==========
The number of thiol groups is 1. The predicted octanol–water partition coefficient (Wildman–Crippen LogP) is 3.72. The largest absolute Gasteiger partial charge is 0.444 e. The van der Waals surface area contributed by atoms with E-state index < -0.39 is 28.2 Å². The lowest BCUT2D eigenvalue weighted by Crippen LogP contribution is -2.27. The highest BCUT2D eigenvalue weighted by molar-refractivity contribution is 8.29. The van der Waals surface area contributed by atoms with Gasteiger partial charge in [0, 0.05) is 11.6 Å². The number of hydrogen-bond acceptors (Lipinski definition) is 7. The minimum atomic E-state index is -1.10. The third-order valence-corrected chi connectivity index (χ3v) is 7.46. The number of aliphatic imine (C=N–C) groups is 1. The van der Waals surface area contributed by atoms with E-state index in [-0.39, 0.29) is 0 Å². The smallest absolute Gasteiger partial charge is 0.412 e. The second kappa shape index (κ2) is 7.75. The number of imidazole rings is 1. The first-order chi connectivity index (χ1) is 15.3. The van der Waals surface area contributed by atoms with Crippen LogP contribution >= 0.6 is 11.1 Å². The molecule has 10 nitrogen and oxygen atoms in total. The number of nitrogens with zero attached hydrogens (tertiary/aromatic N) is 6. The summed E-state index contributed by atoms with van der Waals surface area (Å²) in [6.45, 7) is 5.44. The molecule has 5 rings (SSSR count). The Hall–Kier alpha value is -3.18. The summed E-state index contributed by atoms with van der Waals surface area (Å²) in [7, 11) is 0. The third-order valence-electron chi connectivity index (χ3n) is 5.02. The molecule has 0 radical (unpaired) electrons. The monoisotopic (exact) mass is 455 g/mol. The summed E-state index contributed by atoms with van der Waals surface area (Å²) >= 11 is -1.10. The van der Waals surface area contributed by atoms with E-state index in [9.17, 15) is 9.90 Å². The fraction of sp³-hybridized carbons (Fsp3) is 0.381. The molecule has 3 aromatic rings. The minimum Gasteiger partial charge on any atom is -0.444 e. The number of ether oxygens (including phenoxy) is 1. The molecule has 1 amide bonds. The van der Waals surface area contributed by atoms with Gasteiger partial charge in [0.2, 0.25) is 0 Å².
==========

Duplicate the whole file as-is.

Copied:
The number of thiol groups is 1. The predicted octanol–water partition coefficient (Wildman–Crippen LogP) is 3.72. The largest absolute Gasteiger partial charge is 0.444 e. The van der Waals surface area contributed by atoms with E-state index < -0.39 is 28.2 Å². The lowest BCUT2D eigenvalue weighted by Crippen LogP contribution is -2.27. The highest BCUT2D eigenvalue weighted by molar-refractivity contribution is 8.29. The van der Waals surface area contributed by atoms with Gasteiger partial charge in [0, 0.05) is 11.6 Å². The number of hydrogen-bond acceptors (Lipinski definition) is 7. The minimum atomic E-state index is -1.10. The third-order valence-corrected chi connectivity index (χ3v) is 7.46. The number of aliphatic imine (C=N–C) groups is 1. The van der Waals surface area contributed by atoms with E-state index in [-0.39, 0.29) is 0 Å². The smallest absolute Gasteiger partial charge is 0.412 e. The second kappa shape index (κ2) is 7.75. The number of imidazole rings is 1. The first-order chi connectivity index (χ1) is 15.3. The van der Waals surface area contributed by atoms with Crippen LogP contribution >= 0.6 is 11.1 Å². The molecule has 10 nitrogen and oxygen atoms in total. The number of nitrogens with zero attached hydrogens (tertiary/aromatic N) is 6. The summed E-state index contributed by atoms with van der Waals surface area (Å²) in [6.45, 7) is 5.44. The molecule has 5 rings (SSSR count). The Hall–Kier alpha value is -3.18. The summed E-state index contributed by atoms with van der Waals surface area (Å²) in [7, 11) is 0. The third-order valence-electron chi connectivity index (χ3n) is 5.02. The molecule has 0 radical (unpaired) electrons. The monoisotopic (exact) mass is 455 g/mol. The summed E-state index contributed by atoms with van der Waals surface area (Å²) >= 11 is -1.10. The van der Waals surface area contributed by atoms with E-state index in [9.17, 15) is 9.90 Å². The fraction of sp³-hybridized carbons (Fsp3) is 0.381. The molecule has 3 aromatic rings. The minimum Gasteiger partial charge on any atom is -0.444 e. The number of ether oxygens (including phenoxy) is 1. The molecule has 1 amide bonds. The van der Waals surface area contributed by atoms with Gasteiger partial charge in [0.2, 0.25) is 0 Å².